As Apple has rolled out the iPhone 7 and enjoyed the usual success an iPhone launch brings the company, Samsung has been struggling to get the Note 7 off the shelves. The exploding batteries of the Note 7, and the ensuing chaos as the company botched the recall, left nearly 90% of the phones in consumer hands and Samsung with a growing stack of lawsuits. But how did one of the world’s biggest manufacturers of electronics send out such a dangerous product? They saw a chance to stick it to Apple with their “boring” iPhone 7.
It hasn’t been a secret for a while that the iPhone 7 wasn’t going to be particularly revolutionary by Apple standards, and Samsung saw it, apparently, as a chance to ding their rival and eat into their market share. So, among other things, Samsung’s board decided it should have a 3500 maH battery compared to Apple’s 2900 maH battery. But it wasn’t engineered to take the stress, according to Bloomberg’s excellent in-depth analysis of the fiasco:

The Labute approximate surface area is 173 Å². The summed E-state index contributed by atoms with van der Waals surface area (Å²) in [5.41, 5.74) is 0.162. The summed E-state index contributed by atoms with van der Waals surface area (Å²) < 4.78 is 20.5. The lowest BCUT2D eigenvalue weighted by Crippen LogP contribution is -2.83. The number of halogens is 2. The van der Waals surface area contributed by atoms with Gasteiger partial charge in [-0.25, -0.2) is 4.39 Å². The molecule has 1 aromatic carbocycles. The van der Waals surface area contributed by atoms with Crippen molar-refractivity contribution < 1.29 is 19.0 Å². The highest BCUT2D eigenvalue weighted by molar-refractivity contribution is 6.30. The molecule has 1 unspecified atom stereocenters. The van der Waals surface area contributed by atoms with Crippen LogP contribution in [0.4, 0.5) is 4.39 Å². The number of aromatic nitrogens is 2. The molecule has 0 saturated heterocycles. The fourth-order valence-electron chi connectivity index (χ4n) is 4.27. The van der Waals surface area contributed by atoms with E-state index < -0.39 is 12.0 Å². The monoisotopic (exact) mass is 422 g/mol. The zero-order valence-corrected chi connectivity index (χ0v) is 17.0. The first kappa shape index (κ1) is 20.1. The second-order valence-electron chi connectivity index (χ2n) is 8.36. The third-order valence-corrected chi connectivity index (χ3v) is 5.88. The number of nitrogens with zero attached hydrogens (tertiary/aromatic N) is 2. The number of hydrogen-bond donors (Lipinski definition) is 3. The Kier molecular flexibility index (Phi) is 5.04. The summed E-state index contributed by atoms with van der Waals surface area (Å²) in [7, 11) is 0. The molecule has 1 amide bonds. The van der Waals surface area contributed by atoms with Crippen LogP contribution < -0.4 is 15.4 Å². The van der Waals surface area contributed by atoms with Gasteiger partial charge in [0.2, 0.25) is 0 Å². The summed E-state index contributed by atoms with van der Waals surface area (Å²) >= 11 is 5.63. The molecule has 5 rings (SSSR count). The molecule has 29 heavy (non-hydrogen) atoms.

The initial conclusions indicated an error in production that put pressure on plates within the battery cells. That in turn brought negative and positive poles into contact, triggering excessive heat that caused the battery to explode. The chairman of the U.S. Consumer Product Safety Commission was more explicit when his agency announced an official recall on Thursday. He said the phone’s battery was slightly too big for its compartment and the tight space pinched the battery, causing a short circuit.
As for using the Note 7, while it’s still not completely clear what’s happening, the short answer is: Don’t. Contact your wireless provider about the recall and see what they say. In the case of explosions and fire near your face, or in your pants, better safe than sorry.